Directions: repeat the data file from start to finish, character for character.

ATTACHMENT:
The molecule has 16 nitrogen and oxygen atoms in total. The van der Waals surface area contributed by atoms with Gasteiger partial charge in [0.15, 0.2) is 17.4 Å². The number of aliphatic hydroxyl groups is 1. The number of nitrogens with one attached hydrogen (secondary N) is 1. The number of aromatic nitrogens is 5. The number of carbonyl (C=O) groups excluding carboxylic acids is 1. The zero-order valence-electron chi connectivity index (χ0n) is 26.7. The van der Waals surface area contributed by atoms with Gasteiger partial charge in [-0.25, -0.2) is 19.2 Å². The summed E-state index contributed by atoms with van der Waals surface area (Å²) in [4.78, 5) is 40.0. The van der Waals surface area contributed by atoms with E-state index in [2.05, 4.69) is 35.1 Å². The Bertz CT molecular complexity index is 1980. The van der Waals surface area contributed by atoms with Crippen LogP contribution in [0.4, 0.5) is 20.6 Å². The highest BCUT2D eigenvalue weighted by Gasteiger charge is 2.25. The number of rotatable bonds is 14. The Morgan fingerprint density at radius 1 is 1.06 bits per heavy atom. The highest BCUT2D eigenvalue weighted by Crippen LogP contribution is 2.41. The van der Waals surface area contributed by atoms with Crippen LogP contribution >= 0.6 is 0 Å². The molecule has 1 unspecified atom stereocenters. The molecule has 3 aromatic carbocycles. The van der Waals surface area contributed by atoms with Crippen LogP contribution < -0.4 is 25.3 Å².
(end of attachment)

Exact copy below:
The molecule has 16 nitrogen and oxygen atoms in total. The van der Waals surface area contributed by atoms with Gasteiger partial charge in [0.15, 0.2) is 17.4 Å². The number of aliphatic hydroxyl groups is 1. The number of nitrogens with one attached hydrogen (secondary N) is 1. The number of aromatic nitrogens is 5. The number of carbonyl (C=O) groups excluding carboxylic acids is 1. The zero-order valence-electron chi connectivity index (χ0n) is 26.7. The van der Waals surface area contributed by atoms with Gasteiger partial charge in [-0.25, -0.2) is 19.2 Å². The summed E-state index contributed by atoms with van der Waals surface area (Å²) in [4.78, 5) is 40.0. The van der Waals surface area contributed by atoms with E-state index in [2.05, 4.69) is 35.1 Å². The Bertz CT molecular complexity index is 1980. The van der Waals surface area contributed by atoms with Crippen LogP contribution in [0.4, 0.5) is 20.6 Å². The highest BCUT2D eigenvalue weighted by Gasteiger charge is 2.25. The number of rotatable bonds is 14. The Morgan fingerprint density at radius 1 is 1.06 bits per heavy atom. The highest BCUT2D eigenvalue weighted by Crippen LogP contribution is 2.41. The van der Waals surface area contributed by atoms with Crippen LogP contribution >= 0.6 is 0 Å². The molecule has 1 unspecified atom stereocenters. The molecule has 3 aromatic carbocycles. The van der Waals surface area contributed by atoms with Crippen LogP contribution < -0.4 is 25.3 Å².